At trial, Derek’s Fairfax larceny lawyer explains to the jury that even though the price he paid for the clubs was so low that it would indicate the clubs were stolen, Derek specifically asked the person he bought them from why they were so cheap. The buyer’s response was that he got them as a gift, but did not play golf. Given the reasonableness of Cloudy’s explanation, Derek had no reason to not believe him. Moreover, it is highly unusual for a person to steal an item and then place an ad online to sell it. Most of the ads to sell items online are not items which have been stolen, and it would be ridiculous to place a burden on every buyer to research the origins of every item purchased online – just to ensure that it isn’t stolen.

Finally, Derek’s Fairfax larceny lawyer explains that Derek is just a regular guy looking for some golf clubs and has now been charged with a crime for doing nothing more than jumping at a good deal. Thus, there is more than enough reasonable doubt concerning whether Derek actually knew that the clubs were stolen. The jury agrees and returns a verdict of not guilty.

VIRGINIA THEFT AND LARCENY LAWS

In simple terms, larceny is the unlawful taking of another person’s property with the intention of permanently depriving them of that property. What makes larceny unlawful is that the property is taken without permission. Virginia distinguishes between petit or misdemeanor larceny and grand larceny (felony). Whether someone is charged with felony or misdemeanor larceny is entirely dependent upon the value of the property taken. Thus, if the property taken has no economic value, it is not subject to larceny statutes. Indeed, some goods are “free”, such as the air we breathe, objects that could not sell at any price, or could not be given away (i.e. leaves that have fallen from trees, garbage, dirty diapers, the contents of a septic tank, etc.)

If you or your child have been arrested, charged, or are under investigation for larceny, embezzlement, unauthorized use, false pretenses, or any other theft crime, contact the Law Offices of Randall Sousa today for a free consultation with an aggressive, affordable, and highly skilled Fairfax larceny lawyer.

Petit Larceny

According to Virginia Code § 18.2-96, a person will be charged with petit larceny if they steal money or property valued at less than $200 or worth less than $5 if taken directly from a person (i.e. pickpocketing). Petit larceny is a Class 1 misdemeanor carrying a punishment of up to 12 months in jail and a fine of $2,500.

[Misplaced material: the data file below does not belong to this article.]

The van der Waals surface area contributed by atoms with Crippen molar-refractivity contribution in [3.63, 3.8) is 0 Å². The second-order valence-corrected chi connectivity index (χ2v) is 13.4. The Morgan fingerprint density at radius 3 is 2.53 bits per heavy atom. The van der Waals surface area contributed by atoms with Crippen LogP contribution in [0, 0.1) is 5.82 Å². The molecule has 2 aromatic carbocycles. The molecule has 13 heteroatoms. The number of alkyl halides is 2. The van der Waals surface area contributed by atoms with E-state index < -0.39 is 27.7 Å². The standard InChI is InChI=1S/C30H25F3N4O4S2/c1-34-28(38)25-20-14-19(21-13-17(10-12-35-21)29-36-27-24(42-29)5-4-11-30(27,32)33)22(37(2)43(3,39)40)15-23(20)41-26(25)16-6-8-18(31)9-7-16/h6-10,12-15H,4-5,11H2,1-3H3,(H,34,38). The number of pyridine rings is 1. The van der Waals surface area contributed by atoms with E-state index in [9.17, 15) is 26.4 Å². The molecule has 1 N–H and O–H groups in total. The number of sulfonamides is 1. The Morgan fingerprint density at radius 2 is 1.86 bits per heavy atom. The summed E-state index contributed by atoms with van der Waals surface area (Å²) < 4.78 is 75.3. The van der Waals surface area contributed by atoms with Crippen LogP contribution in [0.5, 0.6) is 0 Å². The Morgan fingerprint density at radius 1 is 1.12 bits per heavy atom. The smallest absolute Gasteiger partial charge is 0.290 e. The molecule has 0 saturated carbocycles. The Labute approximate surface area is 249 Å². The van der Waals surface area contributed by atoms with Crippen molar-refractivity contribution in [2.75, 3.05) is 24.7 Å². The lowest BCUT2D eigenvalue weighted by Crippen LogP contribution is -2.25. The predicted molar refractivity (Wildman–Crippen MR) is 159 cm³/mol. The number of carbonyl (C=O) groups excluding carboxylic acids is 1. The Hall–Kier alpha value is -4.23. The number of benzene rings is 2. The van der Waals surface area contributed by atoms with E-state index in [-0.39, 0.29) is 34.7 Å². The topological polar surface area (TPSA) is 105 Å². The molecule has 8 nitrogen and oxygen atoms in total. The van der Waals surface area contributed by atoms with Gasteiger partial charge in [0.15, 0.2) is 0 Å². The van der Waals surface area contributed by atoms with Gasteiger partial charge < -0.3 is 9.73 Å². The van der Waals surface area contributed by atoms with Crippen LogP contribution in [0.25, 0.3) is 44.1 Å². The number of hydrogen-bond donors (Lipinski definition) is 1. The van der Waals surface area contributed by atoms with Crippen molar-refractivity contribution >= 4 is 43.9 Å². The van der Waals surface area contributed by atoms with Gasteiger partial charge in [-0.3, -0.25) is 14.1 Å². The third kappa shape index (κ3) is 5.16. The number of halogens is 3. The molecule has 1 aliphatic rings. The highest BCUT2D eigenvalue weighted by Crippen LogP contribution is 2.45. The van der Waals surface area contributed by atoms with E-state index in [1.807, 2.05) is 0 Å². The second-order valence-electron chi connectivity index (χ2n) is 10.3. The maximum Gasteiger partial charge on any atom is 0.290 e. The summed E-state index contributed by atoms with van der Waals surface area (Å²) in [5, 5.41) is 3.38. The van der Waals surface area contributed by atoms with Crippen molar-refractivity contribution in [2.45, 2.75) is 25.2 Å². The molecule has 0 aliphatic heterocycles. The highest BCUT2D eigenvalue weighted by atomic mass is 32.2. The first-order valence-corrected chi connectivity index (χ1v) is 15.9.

In common practice, most people convicted of misdemeanor larceny for the first time do not serve any jail time. But if a person is convicted of misdemeanor larceny for a second time, they must serve a mandatory minimum of 30 days in the Fairfax County jail. A third conviction for petit larceny is a Class 6 felony and is again accompanied by a mandatory minimum of 30 days in county jail. Your Virginia larceny lawyer will be able to discuss the potential ramifications of these charges with you.

Grand Larceny

Pursuant to Virginia Code § 18.2-95, grand larceny is a felony, and a person can be convicted if they (1) steal money or items worth in excess of $200; (2) steal things from the body of a person worth more than $5; or (3) steal a firearm or gun. With a pending grand larceny case, your Fairfax larceny lawyer can argue the valuation of the stolen item or whether the item was actually taken “from the body of another person.”

The penalties for grand larceny are much more severe than petit larceny and can result in up to 20 years in prison. Grand larceny with an intent to resell the merchandise is also a felony and is punishable by 2 to 20 years in prison.

Receiving Stolen Property

Virginia Code § 18.2-108 makes it a crime to buy, sell, conceal, or withhold any knowingly stolen property. If someone is found in possession of stolen property, even without evidence of a taking, they can be convicted of Receiving Stolen Property. The best possible defense to this charge is to show that there was no way to reasonably know the property was stolen. A knowledgeable Fairfax larceny lawyer will be able to present that evidence to a jury in a manner which raises reasonable doubt about your culpability.

Unauthorized Use & Joyriding

Fairfax larceny lawyerVehicle thefts are common in Virginia and there are many ways vehicle thefts can occur – illegal towing, hiding a vehicle which is subject to repossession, stealing car keys, borrowing a car without permission, and stealing a parked car without a key. While vehicle theft is usually done with an intention of permanently depriving the owner of their property, the crimes of unauthorized use and joyriding lack the “intent to permanently deprive” element.

Pursuant to Virginia Code §§ 18.2-102 & 18.2-117, unauthorized use and joyriding are treated in much the same way as a larceny, and these crimes, under statutes, are essentially viewed as a larceny with the exception that (1) one need only intend to deprive the owner of the vehicle temporarily; and (2) the absence of the need for the taking to be unauthorized. As a Fairfax larceny lawyer, this distinction makes sense to me. However, I had the benefit of attending law school and learning how to spot these distinctions. As such, I believe it appropriate to explain the distinction in plain English. Unauthorized use and joyriding is distinguished from larceny in that one need only intend to deprive the owner of their property temporarily while with larceny, the intent must be to permanently deprive the victim of their property.

Fairfax Larceny Attorney Explains the Elements of Joyriding / Unauthorized Use

The elements of joyriding / unauthorized use are (1) taking, driving, or using without the owner’s permission; (2) any animal or vehicle; (3) not belonging to that person; (4) with the intent to use only temporarily and with no intent to steal.